Accordingly, the authors note that for universities, the patent, licensing and commercialization benefits of technology transfer include, along with the potential for license income and royalties and access to unrestricted funds for further institutional investment, increased opportunities for research funding, increased prestige for the institution, economic development, and public benefit, as well as helping the institution sustain high levels of scholarship and support student success.
“The greatness of a university should not be measured by its research grants and contracts alone,” write the authors. “Greatness is also measured by how the university impacts and changes for the better the world and society-at-large.”
Of relevance to this argument is the Bayh-Dole Act of 1980, which has offered universities and their academic researchers the opportunity to own their patents on technologies developed using federal funding. Prior to Bayh-Dole, the federal government owned patents on products developed using federal research dollars, yet failed to capitalize on them.
While Bayh-Dole created the potential for universities to profit from university-based discoveries, faculty members who patent, license and help commercialize products that come from their research efforts should reap a career benefit, say the authors.
“If promotion and tenure committees are measuring impact, they should value those accomplishments that best demonstrate impact,” suggests co-author Patrick T. Harker, president of the University of Delaware. “That valuation will take us beyond the tabulation of commercialization and entrepreneurial activities to a point where licensed patents that produce royalties for the university will be highly valued.”
Future efforts to encourage a culture change that recognizes the value of faculty patents, licensing and commercialization activities can be enhanced by developing advocates for commercialization. The work of the National Academy of Inventors, a non-profit organization founded to recognize, encourage, and enhance the visibility of academic technology and invention, provides an example of such advocacy.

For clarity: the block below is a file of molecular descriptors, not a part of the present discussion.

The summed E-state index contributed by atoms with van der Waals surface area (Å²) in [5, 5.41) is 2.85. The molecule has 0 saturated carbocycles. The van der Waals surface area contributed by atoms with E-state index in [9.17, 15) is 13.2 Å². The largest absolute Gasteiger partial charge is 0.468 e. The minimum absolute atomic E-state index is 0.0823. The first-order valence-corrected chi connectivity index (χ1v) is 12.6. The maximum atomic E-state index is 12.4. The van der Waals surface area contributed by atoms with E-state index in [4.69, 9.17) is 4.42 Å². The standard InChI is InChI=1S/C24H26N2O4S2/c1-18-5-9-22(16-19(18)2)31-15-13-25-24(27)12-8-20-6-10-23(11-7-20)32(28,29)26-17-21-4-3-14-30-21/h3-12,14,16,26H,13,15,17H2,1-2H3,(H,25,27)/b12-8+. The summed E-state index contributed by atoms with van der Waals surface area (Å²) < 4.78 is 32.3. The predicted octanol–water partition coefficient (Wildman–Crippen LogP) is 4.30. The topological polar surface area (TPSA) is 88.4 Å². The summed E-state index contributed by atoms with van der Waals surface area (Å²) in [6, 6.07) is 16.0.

“The NAI and its university members and Fellows throughout the United States play an important role by encouraging innovation and bringing attention to the devalued role patents currently play in tenure and career advancement,” says Sanberg. The paper was based, in part, on a panel at the 2013 Annual Conference of the NAI entitled “Would Thomas Edison Receive Tenure?”
The authors suggest that universities would do well to encourage and support bright young faculty and trainees to build careers that combine research and scholarship—the traditional academic paths to tenure and academic advancement—with translating that research to the market through patents, licenses, and the commercialization of their ideas and products to benefit society.
“Universities that are active in finding resources to bring those ideas to reality are leading the way,” said co-author Morteza Gharib, vice provost for research at the California Institute of Technology. “Recognizing the importance of patents and commercialization for tenure and promotion sends a powerful message to our faculty inventors, the academy, and the communities we serve.”
Additional co-authors include Timothy D. Sands, executive vice president for academic affairs and provost of Purdue University, Nasser Arshadi, vice provost for research at the University of Missouri–St. Louis and Sudeep Sarkar, associate vice president for research and innovation at the University of South Florida.
Media release by Florida Science Communications, Inc. www.sciencescribe.net